Everyone feels these to some degree or other, but the point is that all of these things exist for people. And I think for a lot of people, if you took away the health and armor advantages that druids have, they'd really cease to be fun. At that point, they wouldn't be overpowered relative to other tanks. They'd be the same - except they'd have worse cooldowns, a more boring rotation, no armor graphics, weird buggy behavior, odd itemization and no real unique abilities.

If you get rid of that, what's left? And it's not a matter of 'why would you bring one' - you'd bring one because they're a good tank, and good tanks are in short supply. No, it's a matter of 'why would you play one?' I think Blizzard did a really exemplary job of making the death knight not only viable but really fun to play; the resource system and the way the trees work along with the graphical awesomeness of the DK made for an excellent hook.

But I don't know whether bears really have those sorts of things.

I'm not saying that everyone would abandon ship if something like a nerf in health combined with a fixing of cooldowns happened. I know I wouldn't; I'd once again figure out how things worked and move on the best I could. Many others I know are the same; they're happy because they can MT anything and do it well, and they're no longer constrained by stupid mechanics requiring shields. Others are just happy they get to tank at all. Yet others really love playing druids because druids are awesome in their own right.

But I do think for many people it would make them change. It would remove the parts of being a druid tank that are fun for them - the big numbers, the feeling like a mighty meat shield. With that gone, they'd move to something that gave them that feeling in some other way.

So right now, I'm not really supporting any big nerf like this would be. Maybe next expansion bears can be revisited heavily, and when that happens things like making bears care more about druid abilities, rotations, interesting shifting mechanics, resource management, itemization and graphics can be fixed. And if bears need a stamina nerf now, perhaps a small one will work to do the trick and balance them reasonably.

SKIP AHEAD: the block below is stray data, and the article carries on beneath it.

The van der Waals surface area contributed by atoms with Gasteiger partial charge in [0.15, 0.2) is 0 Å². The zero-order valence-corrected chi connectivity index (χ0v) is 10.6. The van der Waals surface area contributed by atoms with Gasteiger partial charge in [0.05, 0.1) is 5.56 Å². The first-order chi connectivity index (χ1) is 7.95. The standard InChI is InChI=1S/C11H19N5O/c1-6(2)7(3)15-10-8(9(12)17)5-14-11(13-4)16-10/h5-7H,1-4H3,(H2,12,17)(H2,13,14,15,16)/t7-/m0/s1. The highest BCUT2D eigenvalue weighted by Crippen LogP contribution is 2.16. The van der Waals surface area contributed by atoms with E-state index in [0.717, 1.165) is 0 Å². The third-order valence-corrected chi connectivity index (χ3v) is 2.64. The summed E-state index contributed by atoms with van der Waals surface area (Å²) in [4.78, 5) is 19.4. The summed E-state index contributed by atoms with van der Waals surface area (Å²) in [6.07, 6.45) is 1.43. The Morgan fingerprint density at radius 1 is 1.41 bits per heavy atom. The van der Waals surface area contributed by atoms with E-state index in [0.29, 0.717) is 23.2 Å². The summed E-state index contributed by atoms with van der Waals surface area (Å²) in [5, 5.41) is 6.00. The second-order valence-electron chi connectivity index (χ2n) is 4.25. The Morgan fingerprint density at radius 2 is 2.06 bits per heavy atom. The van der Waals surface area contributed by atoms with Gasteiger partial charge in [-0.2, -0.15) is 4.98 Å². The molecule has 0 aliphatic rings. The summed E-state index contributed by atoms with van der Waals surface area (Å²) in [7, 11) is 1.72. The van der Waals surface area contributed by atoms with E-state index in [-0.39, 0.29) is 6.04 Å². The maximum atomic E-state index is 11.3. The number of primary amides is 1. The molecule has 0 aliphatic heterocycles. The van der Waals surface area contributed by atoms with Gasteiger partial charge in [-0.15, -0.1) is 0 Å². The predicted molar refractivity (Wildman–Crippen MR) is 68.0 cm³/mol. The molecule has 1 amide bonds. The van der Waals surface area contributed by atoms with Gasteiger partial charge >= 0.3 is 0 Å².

But I don't think there's a need for it, not yet at least. Because sometimes, fair and balanced isn't what people want, and it's not what's actually fun.

Thursday, July 23, 2009

[Druid]Nerfing stamina the right way 2 - more examples

In the last post, I mentioned a way to make druid stamina scale at any level of gear in a reasonable way compared to other tanks that would require very few nerfs going forward. Basically, it uses the same idea that bear armor had and only uses the bear multiplier for stamina found on leather and leather alone. Everything else just gets the normal feral multipliers, same as cat form does currently.

And by far the biggest concern in the comments (both here and at the WoW forums) was that this was way too big a hit on the starting druid and the midrange druid, and that they'd be hurt the most. (the second was 'would this be fun and is it even necessary, which I'll address tomorrow).

Before I give the answer to this, I want you to think about this for a bit. For starters, I gave an example of a druid not in BiS (myself) and compared them to other tanks and how they were - and trust me, I'm no where near best in slot geared. That gave an idea of what the scaling would be like if you didn't go full stam on everything - it was almost 2.5k difference compared to the best in slot full stam gearing druid.

Now, think about what the actual change does. It emphasizes stamina on leather first and foremost - that's unchanged. It then nerfs stamina from gems, enchants, and buffs.

Lower level gear, by comparison, is not affected nearly as much. There aren't nearly as many gem slots as higher tier gear (point of fact, this is one of the biggest ways that items are an upgrade for bears right now - if they have another gem slot). If you're starting out, you're not going to have the best enchants in the universe. In a heroic, the only buff you're going to count on is mark of the wild.

In short, the worse-geared druid will be affected by it, but not nearly as much.

That's the theory. Let's look and see what it's like.